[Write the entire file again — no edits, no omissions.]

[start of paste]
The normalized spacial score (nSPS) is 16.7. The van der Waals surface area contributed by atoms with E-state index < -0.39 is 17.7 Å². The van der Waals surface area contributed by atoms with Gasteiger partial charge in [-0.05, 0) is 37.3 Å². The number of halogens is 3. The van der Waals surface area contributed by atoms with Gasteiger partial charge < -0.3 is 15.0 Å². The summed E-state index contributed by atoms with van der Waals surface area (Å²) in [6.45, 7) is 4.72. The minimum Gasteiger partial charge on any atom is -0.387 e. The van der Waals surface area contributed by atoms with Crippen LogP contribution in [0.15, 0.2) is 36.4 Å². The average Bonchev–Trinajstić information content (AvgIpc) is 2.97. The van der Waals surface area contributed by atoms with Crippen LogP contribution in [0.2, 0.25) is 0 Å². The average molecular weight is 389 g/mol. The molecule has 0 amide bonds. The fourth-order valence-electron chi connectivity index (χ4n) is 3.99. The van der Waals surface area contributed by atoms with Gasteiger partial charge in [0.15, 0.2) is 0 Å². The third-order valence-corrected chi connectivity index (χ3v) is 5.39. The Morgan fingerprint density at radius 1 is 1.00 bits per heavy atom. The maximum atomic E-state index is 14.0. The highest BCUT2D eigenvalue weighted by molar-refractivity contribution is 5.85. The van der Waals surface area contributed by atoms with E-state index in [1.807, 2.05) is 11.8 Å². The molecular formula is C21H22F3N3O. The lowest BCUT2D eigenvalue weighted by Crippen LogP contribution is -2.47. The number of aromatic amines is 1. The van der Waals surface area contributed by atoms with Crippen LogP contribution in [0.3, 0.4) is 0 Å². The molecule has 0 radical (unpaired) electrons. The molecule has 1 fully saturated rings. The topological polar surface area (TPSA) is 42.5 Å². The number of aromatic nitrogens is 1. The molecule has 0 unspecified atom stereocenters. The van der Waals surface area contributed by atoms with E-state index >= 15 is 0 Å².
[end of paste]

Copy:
The normalized spacial score (nSPS) is 16.7. The van der Waals surface area contributed by atoms with E-state index < -0.39 is 17.7 Å². The van der Waals surface area contributed by atoms with Gasteiger partial charge in [-0.05, 0) is 37.3 Å². The number of halogens is 3. The van der Waals surface area contributed by atoms with Gasteiger partial charge < -0.3 is 15.0 Å². The summed E-state index contributed by atoms with van der Waals surface area (Å²) in [6.45, 7) is 4.72. The minimum Gasteiger partial charge on any atom is -0.387 e. The van der Waals surface area contributed by atoms with Crippen LogP contribution in [0.15, 0.2) is 36.4 Å². The average Bonchev–Trinajstić information content (AvgIpc) is 2.97. The van der Waals surface area contributed by atoms with Crippen LogP contribution in [0.2, 0.25) is 0 Å². The average molecular weight is 389 g/mol. The molecule has 0 amide bonds. The fourth-order valence-electron chi connectivity index (χ4n) is 3.99. The van der Waals surface area contributed by atoms with Gasteiger partial charge in [0.15, 0.2) is 0 Å². The third-order valence-corrected chi connectivity index (χ3v) is 5.39. The Morgan fingerprint density at radius 1 is 1.00 bits per heavy atom. The maximum atomic E-state index is 14.0. The highest BCUT2D eigenvalue weighted by molar-refractivity contribution is 5.85. The van der Waals surface area contributed by atoms with E-state index in [1.807, 2.05) is 11.8 Å². The molecular formula is C21H22F3N3O. The lowest BCUT2D eigenvalue weighted by Crippen LogP contribution is -2.47. The number of aromatic amines is 1. The van der Waals surface area contributed by atoms with Crippen LogP contribution in [0.3, 0.4) is 0 Å². The molecule has 0 radical (unpaired) electrons. The molecule has 1 fully saturated rings. The topological polar surface area (TPSA) is 42.5 Å². The number of aromatic nitrogens is 1. The molecule has 0 unspecified atom stereocenters. The van der Waals surface area contributed by atoms with E-state index >= 15 is 0 Å².